To dictogloss or not to dictogloss: Potential effects on Jordanian EFL learners’ written performance
Riyadh Bani Younis, Ruba Bataineh
Dictogloss, Instructional practices, Jordan, writing performance
This study investigates the potential effect of a proposed dictogloss-based program on Jordanian EFL tenth-grade teachers' writing instruction and on their students' writing performance. The participants are 20 Jordanian EFL teachers and 96 tenth-grade students selected from the public schools of Al-Kourah Directorate of Education in the second semester of the academic year 2015/2016. The teachers were trained on both the theoretical and practical aspects of dictogloss. The students were divided into an experimental group (n=70) and a control group (n=26). The former was taught through dictogloss while the latter was taught per the guidelines of the Teacher's Book. Descriptive statistics were used to compare the teachers' performance on the one hand and that of the students on the other. The findings revealed that the level of teachers' instructional practices in writing was high on the three dimensions of the observation checklist (viz., preparation and planning, Dg procedures, and assessment), and that the teachers were reportedly highly satisfied with the content, method, and time of training as well as their interaction, motivation, and benefit. Moreover, statistically significant differences were found between the teachers' performance on the pre- and post-tests, which can be attributed to the training. The findings further revealed statistically significant differences not only among the students of the experimental group on the pre- and post-test but also in the overall writing performance of the experimental and control groups, in favor of the former.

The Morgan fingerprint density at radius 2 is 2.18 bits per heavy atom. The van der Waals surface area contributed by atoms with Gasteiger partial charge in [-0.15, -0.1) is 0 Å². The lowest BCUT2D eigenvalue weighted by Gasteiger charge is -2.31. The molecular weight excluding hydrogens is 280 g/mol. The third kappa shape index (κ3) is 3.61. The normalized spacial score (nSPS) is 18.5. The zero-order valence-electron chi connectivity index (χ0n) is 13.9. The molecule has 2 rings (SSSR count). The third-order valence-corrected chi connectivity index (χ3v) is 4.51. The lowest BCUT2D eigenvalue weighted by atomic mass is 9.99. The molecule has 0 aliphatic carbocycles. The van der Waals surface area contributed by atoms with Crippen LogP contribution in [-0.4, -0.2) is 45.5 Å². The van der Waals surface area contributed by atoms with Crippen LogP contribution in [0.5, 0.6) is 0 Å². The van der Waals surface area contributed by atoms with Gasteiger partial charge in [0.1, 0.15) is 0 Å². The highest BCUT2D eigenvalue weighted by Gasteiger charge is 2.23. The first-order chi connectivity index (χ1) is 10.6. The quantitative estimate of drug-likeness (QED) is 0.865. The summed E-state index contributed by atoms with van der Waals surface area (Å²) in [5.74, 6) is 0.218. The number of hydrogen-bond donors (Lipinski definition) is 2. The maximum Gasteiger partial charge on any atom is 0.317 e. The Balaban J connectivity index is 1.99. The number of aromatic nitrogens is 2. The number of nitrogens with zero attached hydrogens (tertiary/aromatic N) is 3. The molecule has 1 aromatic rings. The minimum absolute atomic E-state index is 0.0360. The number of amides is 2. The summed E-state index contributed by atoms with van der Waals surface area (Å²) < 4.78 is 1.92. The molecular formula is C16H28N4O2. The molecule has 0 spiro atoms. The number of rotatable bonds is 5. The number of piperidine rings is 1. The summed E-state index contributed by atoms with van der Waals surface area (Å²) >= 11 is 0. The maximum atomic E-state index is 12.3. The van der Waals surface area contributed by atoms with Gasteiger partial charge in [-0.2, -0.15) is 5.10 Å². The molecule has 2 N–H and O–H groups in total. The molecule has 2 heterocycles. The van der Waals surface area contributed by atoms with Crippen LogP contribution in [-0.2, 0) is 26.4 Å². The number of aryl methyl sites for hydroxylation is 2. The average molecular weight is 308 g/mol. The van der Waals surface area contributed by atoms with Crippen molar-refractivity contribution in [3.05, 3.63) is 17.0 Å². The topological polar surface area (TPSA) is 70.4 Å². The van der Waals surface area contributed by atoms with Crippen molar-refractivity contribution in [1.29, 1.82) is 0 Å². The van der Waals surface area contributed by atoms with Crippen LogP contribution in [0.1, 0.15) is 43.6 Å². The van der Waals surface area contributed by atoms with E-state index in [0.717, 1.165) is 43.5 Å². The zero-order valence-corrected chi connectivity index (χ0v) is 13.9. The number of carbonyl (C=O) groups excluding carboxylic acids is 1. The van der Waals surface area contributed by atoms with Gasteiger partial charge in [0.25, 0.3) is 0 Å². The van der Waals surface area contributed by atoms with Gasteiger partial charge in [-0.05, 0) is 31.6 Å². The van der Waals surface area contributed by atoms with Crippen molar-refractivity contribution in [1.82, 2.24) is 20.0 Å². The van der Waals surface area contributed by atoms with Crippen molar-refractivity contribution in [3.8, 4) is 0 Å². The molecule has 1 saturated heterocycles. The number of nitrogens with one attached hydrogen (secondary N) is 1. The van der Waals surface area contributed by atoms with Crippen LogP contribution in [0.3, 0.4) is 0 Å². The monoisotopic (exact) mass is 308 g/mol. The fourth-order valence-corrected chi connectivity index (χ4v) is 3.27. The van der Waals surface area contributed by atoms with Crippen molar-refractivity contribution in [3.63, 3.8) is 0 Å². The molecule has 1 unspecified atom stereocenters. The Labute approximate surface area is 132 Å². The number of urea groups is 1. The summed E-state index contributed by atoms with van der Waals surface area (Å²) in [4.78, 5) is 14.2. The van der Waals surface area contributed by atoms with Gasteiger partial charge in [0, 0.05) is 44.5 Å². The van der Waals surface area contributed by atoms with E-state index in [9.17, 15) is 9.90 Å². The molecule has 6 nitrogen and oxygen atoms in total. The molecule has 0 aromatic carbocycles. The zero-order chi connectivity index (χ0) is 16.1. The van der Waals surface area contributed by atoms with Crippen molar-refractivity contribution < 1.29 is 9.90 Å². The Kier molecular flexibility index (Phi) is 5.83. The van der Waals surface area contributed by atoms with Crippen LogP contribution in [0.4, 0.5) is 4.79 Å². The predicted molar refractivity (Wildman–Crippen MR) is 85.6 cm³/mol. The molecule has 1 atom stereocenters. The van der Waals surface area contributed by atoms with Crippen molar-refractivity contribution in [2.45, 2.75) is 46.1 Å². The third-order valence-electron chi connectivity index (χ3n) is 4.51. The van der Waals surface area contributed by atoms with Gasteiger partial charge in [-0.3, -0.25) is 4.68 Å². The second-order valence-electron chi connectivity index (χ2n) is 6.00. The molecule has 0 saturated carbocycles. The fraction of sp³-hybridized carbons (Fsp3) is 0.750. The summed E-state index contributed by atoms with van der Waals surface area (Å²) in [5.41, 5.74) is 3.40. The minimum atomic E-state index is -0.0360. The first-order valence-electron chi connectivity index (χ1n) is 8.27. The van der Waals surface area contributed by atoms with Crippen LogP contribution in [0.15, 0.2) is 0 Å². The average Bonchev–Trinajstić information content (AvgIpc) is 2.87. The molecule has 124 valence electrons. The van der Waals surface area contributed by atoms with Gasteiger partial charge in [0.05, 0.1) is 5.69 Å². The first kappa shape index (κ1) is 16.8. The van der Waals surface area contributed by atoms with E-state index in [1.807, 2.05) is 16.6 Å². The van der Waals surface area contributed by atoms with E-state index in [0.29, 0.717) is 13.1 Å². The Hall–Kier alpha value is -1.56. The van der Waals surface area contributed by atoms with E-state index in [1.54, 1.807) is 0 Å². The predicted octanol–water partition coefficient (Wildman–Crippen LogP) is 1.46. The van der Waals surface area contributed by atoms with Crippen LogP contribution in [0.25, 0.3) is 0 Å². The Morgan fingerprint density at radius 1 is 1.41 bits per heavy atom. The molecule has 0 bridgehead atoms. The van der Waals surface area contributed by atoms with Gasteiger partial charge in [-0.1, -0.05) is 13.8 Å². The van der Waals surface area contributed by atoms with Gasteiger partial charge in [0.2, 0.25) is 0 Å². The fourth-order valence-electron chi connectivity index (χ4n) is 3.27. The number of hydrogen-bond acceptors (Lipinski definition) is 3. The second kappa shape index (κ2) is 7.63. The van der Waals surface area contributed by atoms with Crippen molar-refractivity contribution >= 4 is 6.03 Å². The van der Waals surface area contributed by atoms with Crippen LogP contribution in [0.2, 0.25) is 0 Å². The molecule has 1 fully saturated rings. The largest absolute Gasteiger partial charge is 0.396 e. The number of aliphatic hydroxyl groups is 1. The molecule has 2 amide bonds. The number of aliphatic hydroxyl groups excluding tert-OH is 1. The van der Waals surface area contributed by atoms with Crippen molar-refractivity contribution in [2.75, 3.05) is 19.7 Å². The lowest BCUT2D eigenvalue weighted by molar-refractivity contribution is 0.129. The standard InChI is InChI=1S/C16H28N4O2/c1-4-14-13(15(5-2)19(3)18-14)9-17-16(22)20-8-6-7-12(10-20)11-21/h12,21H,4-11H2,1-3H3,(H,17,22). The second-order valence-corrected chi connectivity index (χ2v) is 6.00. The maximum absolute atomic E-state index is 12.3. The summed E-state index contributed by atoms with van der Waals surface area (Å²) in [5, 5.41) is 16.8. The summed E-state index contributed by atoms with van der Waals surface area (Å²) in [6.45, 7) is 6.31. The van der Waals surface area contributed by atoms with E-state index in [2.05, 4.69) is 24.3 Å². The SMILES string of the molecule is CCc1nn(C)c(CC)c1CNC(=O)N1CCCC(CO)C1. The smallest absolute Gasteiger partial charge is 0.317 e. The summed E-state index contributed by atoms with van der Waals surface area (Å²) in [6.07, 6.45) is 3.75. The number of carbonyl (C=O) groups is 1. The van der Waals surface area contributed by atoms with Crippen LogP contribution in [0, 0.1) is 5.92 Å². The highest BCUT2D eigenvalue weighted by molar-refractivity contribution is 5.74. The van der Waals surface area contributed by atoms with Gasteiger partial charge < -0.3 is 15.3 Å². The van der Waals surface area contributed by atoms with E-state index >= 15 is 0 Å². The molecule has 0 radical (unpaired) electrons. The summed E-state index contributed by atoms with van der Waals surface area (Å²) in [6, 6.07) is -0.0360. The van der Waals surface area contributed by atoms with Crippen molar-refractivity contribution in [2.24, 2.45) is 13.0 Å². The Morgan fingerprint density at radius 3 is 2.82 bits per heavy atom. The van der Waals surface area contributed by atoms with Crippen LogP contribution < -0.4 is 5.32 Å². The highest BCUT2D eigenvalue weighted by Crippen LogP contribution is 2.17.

Apples - Journal of Applied Language Studies